We know that scanning is really a test of how drives read disks.
Not so, unfortunately. Perhaps you mis-used the term "read" here. "Reading" is what goes on in transfer rate tests and file tests. Scanning forces a drive to lock speed and never re-read to correct, so it eliminates error correction in the reading process. The disc is being read, but the data is not.
There are a number of reasons to "eliminate" some drives as error scanners, mostly the way they report errors and what they actually DO report as PI/PIF. In this regard, they are all different in some ways, and IMHO some of them are not usefull for my own purposes. Most, if not all, of the arguments offered for one drive over another as a scanner are just rationalizations in an attempt to justify using one's favorite drive.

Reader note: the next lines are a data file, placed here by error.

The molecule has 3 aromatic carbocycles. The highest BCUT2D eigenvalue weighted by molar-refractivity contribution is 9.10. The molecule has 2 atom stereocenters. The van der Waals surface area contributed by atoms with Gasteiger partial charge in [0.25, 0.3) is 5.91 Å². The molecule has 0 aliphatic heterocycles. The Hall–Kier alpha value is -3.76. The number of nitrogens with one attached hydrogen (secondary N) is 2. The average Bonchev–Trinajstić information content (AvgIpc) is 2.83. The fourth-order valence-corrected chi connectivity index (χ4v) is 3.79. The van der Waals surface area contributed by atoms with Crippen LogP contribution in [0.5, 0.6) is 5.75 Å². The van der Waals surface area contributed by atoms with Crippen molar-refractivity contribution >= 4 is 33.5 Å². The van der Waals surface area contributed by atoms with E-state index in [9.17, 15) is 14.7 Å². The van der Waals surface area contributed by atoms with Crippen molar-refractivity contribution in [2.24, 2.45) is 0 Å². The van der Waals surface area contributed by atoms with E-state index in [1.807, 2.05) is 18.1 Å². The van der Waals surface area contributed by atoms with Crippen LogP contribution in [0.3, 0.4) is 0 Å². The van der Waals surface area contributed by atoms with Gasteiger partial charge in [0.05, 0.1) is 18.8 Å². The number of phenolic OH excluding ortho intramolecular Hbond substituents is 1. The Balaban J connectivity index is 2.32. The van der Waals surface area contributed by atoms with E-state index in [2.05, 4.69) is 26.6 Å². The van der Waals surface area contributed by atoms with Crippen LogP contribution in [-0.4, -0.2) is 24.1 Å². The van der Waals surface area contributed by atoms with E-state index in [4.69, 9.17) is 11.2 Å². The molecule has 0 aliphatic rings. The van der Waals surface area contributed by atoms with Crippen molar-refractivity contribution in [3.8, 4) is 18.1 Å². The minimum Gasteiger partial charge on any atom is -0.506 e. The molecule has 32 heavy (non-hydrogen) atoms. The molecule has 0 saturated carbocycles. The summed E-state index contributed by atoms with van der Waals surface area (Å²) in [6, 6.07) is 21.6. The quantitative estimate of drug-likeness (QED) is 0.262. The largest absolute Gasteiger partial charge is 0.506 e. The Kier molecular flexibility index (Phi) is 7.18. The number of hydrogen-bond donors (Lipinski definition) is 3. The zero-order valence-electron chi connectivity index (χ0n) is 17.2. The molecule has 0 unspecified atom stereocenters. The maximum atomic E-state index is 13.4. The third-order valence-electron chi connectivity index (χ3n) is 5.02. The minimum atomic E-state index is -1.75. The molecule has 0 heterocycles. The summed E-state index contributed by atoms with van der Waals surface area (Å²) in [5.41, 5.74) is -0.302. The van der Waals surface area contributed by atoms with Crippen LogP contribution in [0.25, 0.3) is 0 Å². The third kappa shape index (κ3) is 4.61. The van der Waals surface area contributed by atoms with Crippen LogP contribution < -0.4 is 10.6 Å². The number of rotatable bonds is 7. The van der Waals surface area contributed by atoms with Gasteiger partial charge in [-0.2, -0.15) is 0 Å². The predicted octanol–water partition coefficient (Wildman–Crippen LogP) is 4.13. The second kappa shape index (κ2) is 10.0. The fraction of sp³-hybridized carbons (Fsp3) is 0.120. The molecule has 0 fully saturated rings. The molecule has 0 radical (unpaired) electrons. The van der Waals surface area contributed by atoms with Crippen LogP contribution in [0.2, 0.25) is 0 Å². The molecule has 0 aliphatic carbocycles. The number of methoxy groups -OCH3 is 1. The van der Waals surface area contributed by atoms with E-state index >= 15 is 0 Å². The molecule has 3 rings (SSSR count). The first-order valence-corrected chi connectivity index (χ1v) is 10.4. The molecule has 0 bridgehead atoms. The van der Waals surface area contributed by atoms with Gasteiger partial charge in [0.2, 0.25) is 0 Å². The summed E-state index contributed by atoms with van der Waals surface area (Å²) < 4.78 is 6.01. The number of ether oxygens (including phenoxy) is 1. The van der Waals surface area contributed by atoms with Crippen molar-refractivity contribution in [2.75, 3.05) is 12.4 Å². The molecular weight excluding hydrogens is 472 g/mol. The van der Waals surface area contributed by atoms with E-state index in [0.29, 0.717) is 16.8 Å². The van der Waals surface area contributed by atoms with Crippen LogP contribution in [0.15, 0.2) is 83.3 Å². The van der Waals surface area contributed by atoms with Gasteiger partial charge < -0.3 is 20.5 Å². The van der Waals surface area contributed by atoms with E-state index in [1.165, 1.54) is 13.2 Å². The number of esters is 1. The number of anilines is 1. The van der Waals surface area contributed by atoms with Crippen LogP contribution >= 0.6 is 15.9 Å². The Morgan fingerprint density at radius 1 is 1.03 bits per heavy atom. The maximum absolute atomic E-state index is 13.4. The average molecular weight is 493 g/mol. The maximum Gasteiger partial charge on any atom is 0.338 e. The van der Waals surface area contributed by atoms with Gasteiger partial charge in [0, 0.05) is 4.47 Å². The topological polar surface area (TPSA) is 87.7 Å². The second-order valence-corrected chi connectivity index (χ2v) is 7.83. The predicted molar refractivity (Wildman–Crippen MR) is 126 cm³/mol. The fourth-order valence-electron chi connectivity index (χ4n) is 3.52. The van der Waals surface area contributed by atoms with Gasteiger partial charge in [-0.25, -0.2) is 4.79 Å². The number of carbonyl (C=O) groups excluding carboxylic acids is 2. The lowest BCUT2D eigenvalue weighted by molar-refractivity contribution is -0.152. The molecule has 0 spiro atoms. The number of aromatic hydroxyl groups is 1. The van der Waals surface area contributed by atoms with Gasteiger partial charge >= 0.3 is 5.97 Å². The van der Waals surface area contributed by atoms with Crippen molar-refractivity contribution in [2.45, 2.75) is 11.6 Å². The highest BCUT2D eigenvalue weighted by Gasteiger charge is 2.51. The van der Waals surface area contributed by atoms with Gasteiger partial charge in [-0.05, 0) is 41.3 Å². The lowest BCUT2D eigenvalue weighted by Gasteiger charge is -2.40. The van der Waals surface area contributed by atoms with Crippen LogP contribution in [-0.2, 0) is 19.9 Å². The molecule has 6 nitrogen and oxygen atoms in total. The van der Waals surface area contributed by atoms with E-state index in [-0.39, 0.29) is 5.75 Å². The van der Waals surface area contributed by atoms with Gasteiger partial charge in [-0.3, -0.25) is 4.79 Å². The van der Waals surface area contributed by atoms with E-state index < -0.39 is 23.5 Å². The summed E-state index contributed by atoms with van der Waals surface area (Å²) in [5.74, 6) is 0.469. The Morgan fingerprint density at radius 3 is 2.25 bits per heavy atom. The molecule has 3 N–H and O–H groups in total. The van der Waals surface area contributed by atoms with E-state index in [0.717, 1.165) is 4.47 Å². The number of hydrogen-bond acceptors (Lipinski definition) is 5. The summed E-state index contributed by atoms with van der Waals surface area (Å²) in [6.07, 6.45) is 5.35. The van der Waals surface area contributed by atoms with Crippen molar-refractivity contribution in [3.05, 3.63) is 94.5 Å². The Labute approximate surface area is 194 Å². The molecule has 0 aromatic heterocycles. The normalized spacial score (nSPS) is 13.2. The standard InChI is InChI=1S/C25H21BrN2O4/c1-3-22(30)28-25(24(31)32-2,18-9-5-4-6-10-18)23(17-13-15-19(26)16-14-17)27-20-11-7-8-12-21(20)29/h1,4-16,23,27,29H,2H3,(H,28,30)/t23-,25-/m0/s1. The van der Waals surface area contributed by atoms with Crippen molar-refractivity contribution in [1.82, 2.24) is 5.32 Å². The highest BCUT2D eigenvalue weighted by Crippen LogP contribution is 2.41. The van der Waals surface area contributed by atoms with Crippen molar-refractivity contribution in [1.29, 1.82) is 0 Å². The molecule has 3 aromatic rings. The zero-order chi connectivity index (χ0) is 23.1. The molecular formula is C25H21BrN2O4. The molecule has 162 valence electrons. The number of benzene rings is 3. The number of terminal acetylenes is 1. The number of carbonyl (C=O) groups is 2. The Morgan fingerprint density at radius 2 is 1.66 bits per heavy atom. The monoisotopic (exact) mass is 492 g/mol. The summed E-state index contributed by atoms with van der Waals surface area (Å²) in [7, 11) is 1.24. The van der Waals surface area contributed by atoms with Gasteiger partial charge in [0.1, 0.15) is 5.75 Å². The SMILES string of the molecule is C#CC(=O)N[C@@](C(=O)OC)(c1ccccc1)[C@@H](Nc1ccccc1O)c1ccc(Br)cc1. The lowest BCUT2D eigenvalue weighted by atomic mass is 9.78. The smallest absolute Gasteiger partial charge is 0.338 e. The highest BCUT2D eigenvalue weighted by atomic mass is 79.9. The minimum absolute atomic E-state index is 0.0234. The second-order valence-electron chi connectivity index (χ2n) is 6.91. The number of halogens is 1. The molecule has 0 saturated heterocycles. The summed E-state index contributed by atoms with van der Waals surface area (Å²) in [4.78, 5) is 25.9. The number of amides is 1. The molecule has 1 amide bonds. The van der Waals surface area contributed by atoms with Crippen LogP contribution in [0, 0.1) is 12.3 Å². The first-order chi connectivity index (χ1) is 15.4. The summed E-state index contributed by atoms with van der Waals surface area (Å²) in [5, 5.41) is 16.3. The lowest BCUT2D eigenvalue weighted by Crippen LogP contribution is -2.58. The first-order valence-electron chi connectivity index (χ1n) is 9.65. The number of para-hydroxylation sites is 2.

Personally, I will not use a drive for scanning that reports PIF in anything other than 1ECC blocks. There's just no reason to accept 8 ECC or higher reporting when 1 ECC is available. Again, my own preference.
It's always been true that comparing scans from different drives is foolish, but that is equally true whether they are 2 different drives or even 2 drives of the same model.
People never seem to get a grip on the idea that the purpose of scanning is not to compare drives, but to compare DISCS.